A mixed bag for a good cause
Slimmer than its well-fed mainstream cousin, the Alternative Cricket Almanack, edited by medical student Nishant Joshi, is intended to showcase the best of the unheralded bloggers and tweeters that are around at the moment.
The opening article, "Referring From The Grave", is by Jarrod Kimber of Cricket With Balls and ESPNcricinfo's own Page 2, but this piece perhaps doesn't represent his finest work. Far better is his "How To Write A Cricket Diary", which appears a little later on and is one of the highlights. (Sample advice to would-be cricketing autobiographers: "Think of the book as your chance to explain all of your actions. No one can interject or use logic to stop you.")
Articles such as this represent the right approach with a book like this, as they offer insight in an unusual tone, whereas "Referring From The Grave" is quirkily entertaining but a little inconsequential. Still, an account of Don Bradman returning from the dead to refer his final Test dismissal does at least notify the reader that this is no staid, predictable cricket book.
You can generally categorise the articles as reminiscences / anecdotes about personal experiences, cricket-themed satirical fiction, or opinion about individual players.
Of the true life tales, I particularly enjoyed Subash Jayaraman's account of 80 expat Indians and Pakistanis sharing Pennsylvania basement rooms while watching their teams compete in the 2003 World Cup. This piece is genuinely heartwarming and gives a sense of how widely cricket fans are spread these days. Similarly intriguing for offering unfamiliar subject matter are Lucy Sweetman's description of the joys and difficulties of women's cricket and Lizzy Ammon's story of how she came to be a scorer.
Apart from Kimber's cricket diary piece, the best examples of satirical fiction are by the editor. In many ways Pakistan cricket is too easy a target and the subject often results in lazy writing, but Joshi just about gets away with it, painting a world of such extreme haplessness and self-sabotage that it's hard not to laugh. In his version of a day in the life of the Pakistan captain, a "daily ban meeting" results in arbitrary victims, while Ijaz Butt attempts to sue Kevin Pietersen for saying that spot-fixing is "a big shame".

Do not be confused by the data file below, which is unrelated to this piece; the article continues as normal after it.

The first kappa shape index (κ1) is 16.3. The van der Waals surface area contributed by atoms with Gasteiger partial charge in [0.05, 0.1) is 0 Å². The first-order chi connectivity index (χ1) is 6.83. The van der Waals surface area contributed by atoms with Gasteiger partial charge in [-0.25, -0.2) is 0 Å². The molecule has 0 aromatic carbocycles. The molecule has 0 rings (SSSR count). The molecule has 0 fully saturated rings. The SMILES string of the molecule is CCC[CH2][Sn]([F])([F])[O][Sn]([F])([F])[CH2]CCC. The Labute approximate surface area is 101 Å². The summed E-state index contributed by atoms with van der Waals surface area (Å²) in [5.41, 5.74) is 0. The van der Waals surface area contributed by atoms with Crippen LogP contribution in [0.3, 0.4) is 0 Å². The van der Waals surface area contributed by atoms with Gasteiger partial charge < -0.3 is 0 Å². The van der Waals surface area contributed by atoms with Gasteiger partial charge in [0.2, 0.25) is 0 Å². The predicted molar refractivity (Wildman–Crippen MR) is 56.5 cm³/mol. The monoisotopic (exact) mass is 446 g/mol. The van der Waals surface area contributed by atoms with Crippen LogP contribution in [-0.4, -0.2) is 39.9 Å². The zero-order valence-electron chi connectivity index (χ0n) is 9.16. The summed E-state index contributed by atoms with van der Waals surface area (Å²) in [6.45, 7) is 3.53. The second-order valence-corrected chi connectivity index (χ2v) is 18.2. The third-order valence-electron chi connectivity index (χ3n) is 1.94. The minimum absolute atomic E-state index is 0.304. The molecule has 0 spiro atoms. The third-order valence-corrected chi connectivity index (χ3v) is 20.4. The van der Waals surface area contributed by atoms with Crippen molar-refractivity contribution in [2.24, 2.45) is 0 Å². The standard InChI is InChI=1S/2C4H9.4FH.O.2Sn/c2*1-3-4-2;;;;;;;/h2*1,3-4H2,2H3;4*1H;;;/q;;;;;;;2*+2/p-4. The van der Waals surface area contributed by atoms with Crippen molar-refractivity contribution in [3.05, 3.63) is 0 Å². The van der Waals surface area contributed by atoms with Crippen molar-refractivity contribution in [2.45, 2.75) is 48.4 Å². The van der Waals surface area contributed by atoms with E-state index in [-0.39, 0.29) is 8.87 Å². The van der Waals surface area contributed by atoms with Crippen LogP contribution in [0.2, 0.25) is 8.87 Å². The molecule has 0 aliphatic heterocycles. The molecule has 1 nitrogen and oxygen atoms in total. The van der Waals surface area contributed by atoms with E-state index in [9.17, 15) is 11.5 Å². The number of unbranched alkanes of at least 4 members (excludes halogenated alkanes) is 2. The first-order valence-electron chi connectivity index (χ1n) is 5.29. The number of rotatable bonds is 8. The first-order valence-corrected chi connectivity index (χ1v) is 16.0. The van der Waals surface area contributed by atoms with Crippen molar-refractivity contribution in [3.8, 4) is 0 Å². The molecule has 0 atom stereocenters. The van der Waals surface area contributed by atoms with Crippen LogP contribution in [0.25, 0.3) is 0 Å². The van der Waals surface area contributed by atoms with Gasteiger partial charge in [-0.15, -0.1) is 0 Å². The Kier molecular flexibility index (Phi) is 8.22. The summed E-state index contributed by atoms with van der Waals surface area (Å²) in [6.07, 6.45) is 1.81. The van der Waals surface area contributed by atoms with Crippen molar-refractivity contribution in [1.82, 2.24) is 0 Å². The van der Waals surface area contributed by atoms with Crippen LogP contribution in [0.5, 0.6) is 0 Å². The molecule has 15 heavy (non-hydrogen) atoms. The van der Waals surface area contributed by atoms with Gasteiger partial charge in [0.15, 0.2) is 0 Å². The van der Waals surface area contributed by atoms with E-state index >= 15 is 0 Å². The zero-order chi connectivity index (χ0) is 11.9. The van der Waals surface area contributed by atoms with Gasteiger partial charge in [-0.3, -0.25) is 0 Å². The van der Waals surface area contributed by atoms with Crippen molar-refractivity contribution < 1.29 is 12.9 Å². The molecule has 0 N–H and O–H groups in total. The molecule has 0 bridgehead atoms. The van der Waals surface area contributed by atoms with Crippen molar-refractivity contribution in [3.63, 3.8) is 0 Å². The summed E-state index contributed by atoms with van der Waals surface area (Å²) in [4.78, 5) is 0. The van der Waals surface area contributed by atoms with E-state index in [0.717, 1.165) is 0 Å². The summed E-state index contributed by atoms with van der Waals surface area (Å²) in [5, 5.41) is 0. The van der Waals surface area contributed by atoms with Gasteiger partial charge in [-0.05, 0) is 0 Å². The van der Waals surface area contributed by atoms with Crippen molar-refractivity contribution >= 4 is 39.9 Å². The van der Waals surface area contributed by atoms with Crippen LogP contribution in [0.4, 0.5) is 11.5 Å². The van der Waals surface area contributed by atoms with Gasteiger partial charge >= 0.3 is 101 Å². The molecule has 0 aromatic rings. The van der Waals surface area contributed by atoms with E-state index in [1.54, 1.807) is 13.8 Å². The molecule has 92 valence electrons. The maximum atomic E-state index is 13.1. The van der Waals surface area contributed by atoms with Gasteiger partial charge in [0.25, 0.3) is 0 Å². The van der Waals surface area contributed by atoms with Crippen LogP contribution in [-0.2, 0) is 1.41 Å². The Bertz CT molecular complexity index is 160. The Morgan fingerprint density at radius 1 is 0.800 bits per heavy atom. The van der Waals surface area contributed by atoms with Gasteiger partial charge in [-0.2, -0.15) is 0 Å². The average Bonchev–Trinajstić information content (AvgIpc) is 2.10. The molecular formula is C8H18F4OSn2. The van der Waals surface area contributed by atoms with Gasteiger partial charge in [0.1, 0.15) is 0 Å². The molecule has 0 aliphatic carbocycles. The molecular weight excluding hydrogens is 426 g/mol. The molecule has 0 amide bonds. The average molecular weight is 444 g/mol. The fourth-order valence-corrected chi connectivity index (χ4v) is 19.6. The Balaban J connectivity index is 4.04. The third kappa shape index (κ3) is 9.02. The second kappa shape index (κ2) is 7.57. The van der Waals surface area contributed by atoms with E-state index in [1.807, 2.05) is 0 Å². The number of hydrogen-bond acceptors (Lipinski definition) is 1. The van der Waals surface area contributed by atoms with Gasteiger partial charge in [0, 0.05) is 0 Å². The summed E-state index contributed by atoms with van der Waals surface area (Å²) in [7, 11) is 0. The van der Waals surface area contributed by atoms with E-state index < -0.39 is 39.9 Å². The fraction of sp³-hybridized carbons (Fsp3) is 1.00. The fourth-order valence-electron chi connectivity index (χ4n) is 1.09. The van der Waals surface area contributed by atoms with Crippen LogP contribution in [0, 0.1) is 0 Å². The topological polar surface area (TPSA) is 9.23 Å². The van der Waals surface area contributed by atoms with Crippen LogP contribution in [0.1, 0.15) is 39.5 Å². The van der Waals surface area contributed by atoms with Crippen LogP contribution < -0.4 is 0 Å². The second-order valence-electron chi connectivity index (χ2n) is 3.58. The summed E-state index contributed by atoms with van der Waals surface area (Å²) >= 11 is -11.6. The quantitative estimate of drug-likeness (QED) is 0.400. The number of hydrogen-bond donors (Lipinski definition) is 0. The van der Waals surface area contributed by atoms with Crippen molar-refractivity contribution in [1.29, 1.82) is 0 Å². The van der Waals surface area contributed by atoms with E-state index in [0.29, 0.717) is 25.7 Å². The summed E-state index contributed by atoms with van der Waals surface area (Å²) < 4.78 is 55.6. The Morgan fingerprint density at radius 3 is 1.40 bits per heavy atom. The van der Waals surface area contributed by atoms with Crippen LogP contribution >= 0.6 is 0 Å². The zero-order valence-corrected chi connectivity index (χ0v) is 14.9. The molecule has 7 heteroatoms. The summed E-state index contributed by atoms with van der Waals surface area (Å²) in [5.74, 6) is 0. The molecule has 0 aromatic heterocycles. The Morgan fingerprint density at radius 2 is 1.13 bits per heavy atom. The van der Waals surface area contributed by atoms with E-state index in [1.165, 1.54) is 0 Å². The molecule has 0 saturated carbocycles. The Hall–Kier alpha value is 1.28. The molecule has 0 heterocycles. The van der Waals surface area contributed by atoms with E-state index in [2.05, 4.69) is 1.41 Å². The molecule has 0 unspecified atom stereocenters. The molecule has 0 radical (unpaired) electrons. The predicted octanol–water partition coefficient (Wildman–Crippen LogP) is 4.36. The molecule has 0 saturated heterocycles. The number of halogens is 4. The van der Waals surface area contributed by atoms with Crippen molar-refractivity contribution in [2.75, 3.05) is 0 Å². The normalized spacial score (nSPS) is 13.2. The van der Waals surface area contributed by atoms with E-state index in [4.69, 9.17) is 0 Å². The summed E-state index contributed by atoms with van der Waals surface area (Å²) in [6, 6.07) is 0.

The more opinionated writing is a little bit hit and miss. Daniel Norcross nails what should have been the book's essence when describing the origins of alternative cricket commentary site Test Match Sofa, saying that too often mainstream objectivity has become qualified by marketing concerns. His "20 Inconvenient Truths" later in the book is an example of the niche that an alternative cricket almanack should fill, taking pot shots at semi-sacred cows like Don Bradman, Michael Vaughan and Viv Richards and doing so in a witty and engaging way.
Too often the other alternative viewpoints offered in this book are actually relatively mainstream and are merely disguised by insults or swearing. Whatever you're writing, the tone and language are just the surface gloss and it's what's underneath that matters. Without the weight of authority behind your opinions, assessing current players is pointless if you're not going to offer much in the way of insight. Shorn of a unique viewpoint, some pieces amount to little more than name-calling. Half-Tracker's paean to Imran Tahir is a notable exception, being written with passion about a lesser-known player than most who feature.
By its nature, the Alternative Cricket Almanack is a mixed bag. A tighter focus than just "cricket" might have produced a better book, with the end result too sprawling in terms of both tone and subject matter. It's also variable in quality and let down by a few typos and occasionally inconsistent line breaks. That said, the eclecticism also ensures that every reader will find something to enjoy, and if you do find yourself vacillating it's also worth noting that proceeds will be going towards a scholarship fund linked to the Afghan Youth Cricket Support Organisation, which is committed to providing another alternative - this time to war and conflict.
Alex Bowden blogs at King Cricket